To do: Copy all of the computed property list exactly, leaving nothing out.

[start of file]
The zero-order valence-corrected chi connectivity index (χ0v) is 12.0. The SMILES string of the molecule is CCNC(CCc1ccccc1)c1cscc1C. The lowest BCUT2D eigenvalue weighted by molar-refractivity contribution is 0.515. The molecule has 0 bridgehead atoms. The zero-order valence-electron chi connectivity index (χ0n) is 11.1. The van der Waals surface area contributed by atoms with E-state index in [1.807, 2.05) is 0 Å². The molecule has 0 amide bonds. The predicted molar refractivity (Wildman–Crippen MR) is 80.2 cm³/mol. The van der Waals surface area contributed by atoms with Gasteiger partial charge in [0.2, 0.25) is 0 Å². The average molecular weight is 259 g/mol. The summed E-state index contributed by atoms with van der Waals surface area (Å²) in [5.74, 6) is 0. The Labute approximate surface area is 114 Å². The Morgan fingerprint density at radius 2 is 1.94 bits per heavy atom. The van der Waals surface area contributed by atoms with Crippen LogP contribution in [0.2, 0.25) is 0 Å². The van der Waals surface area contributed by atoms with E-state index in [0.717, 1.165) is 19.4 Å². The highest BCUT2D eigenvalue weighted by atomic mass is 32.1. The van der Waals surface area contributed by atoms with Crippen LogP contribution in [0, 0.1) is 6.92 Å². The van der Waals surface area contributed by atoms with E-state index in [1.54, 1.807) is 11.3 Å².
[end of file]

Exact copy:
The zero-order valence-corrected chi connectivity index (χ0v) is 12.0. The SMILES string of the molecule is CCNC(CCc1ccccc1)c1cscc1C. The lowest BCUT2D eigenvalue weighted by molar-refractivity contribution is 0.515. The molecule has 0 bridgehead atoms. The zero-order valence-electron chi connectivity index (χ0n) is 11.1. The van der Waals surface area contributed by atoms with E-state index in [1.807, 2.05) is 0 Å². The molecule has 0 amide bonds. The predicted molar refractivity (Wildman–Crippen MR) is 80.2 cm³/mol. The van der Waals surface area contributed by atoms with Gasteiger partial charge in [0.2, 0.25) is 0 Å². The average molecular weight is 259 g/mol. The summed E-state index contributed by atoms with van der Waals surface area (Å²) in [5.74, 6) is 0. The Labute approximate surface area is 114 Å². The Morgan fingerprint density at radius 2 is 1.94 bits per heavy atom. The van der Waals surface area contributed by atoms with Crippen LogP contribution in [0.2, 0.25) is 0 Å². The van der Waals surface area contributed by atoms with E-state index in [0.717, 1.165) is 19.4 Å². The highest BCUT2D eigenvalue weighted by atomic mass is 32.1. The van der Waals surface area contributed by atoms with Crippen LogP contribution in [0, 0.1) is 6.92 Å². The van der Waals surface area contributed by atoms with E-state index in [1.54, 1.807) is 11.3 Å².